In the fifteen-month runup to the opening of Wonderland Brewing, owner Robert Lucero and his team visited lots of other local breweries and taprooms to look for ideas. "One thing I learned is that there are too many of these coming, too many little breweries," says Lucero, who has worked in design and construction. "We wrote down five things that we didn't like about each one so we could do it better -- and do it bigger."
When Wonderland opens -- officially on May 30 -- it will certainly be big: the 9,000-square-foot facility is located on a 3.6-acre campus that once belonged to a church youth group. It includes a massive yard, basketball courts, 95-space parking lot and a house.
Inside, the taproom features a huge bar made with reclaimed wood from Lucero's family farm in Longmont, tile and woodwork from the farm, booths left over from a Chinese food restaurant, a stage for live music, and space for about 200 people. There are also a couple of garage doors that open to a patio and beer garden in front.
In addition, Wonderland features six tournament-style ping pong tables and tables made out of old snowboards that were donated by Never Summer Industries in Denver.
And then there's the décor, which in addition to the bar and funky booths, includes extensive tile work and mosaics, slick lighting and a huge mural of the Colorado state flag. Even the fermentation tanks and brewhouse in back have been decorated.
"With everything we do, we ask, 'Is this a wonderland? Is this as good as it could be?'," explains head brewer Joshua Willett, formerly of Fort Collins Brewery and the Wynkoop before that. "It's a mindset and a bigger philosophy for us."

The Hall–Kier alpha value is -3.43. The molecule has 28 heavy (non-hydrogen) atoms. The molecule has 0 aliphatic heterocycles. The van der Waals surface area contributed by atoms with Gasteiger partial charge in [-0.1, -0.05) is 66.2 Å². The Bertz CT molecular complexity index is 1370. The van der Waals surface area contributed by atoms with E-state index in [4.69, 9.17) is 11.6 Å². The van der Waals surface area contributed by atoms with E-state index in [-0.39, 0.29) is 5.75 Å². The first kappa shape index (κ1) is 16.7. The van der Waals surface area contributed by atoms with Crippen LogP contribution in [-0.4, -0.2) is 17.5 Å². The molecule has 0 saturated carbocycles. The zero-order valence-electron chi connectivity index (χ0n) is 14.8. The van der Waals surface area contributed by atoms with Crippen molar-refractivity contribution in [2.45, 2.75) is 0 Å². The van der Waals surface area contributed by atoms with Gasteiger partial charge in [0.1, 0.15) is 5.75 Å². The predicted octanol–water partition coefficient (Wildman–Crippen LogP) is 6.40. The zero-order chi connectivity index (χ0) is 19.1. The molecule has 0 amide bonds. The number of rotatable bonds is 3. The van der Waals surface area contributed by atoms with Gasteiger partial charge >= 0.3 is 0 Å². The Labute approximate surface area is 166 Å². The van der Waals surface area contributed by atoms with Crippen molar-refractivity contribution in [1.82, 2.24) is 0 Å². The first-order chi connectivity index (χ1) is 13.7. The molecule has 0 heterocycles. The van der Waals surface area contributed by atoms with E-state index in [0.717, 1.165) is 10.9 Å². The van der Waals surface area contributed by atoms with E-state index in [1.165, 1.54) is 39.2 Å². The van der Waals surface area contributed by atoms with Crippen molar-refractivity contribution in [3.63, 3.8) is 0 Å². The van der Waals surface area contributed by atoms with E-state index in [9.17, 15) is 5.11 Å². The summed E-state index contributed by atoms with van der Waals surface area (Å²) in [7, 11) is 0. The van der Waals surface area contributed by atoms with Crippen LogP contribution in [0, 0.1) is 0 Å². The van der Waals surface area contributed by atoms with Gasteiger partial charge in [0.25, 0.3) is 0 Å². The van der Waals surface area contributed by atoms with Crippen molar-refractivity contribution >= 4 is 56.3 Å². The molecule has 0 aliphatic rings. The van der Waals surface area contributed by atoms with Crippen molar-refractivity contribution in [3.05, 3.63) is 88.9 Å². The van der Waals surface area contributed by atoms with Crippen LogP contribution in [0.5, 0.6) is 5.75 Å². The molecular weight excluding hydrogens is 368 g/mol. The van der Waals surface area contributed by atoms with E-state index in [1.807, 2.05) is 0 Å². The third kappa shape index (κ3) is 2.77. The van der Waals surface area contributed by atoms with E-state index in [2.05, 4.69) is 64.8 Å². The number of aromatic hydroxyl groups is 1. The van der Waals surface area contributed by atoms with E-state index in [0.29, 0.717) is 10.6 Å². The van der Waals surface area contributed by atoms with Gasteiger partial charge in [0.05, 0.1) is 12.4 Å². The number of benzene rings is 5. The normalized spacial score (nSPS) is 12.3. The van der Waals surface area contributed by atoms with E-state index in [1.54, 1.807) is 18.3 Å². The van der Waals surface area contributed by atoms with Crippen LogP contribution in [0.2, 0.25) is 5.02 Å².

Willett -- along with Lucero, Bud Rogers and Brooke Balsley -- have been working on the brewery for more than a year now, and only recently got a chance to actually brew. When Wonderland opens, it will have at least seven beers on tap: an IPA, a black IPA, an amber, a Belgian-style blonde, a peach wit, a Belgian dubbel and a pale ale.
Wonderland will specialize in hoppy and Belgian-style beers, Willett says, and will eventually brew English-style ales that will be aged in wooden barrels.
All of those beers -- and any other beer that the brewery makes -- will be available to-go since Wonderland will be filling and selling 32-ounce aluminum Crowlers with a table-top can-seeming device like the one at Oskar Blues's Tasty Weasel taproom. Wonderland will sell the Crowlers rather than traditional glass growlers.
Although the basketball courts and lawn aren't open yet -- Wonderland has to provide fencing and security to meet liquor-law requirements -- the owners plan to let customers out back eventually to play hoops, bocce ball, volleyball and other games.
They've also tossed around several ideas for what to do with the house behind Wonderland, including creating a cigar bar, kitchen, employee hangout, speakeasy or storage.
Wonderland may have intermittent hours over the next few days, but it will officially open its doors on Friday, May 30, with a party featuring live music from the New Classics at 6 p.m. and pizza from the Basic Kneads food truck.
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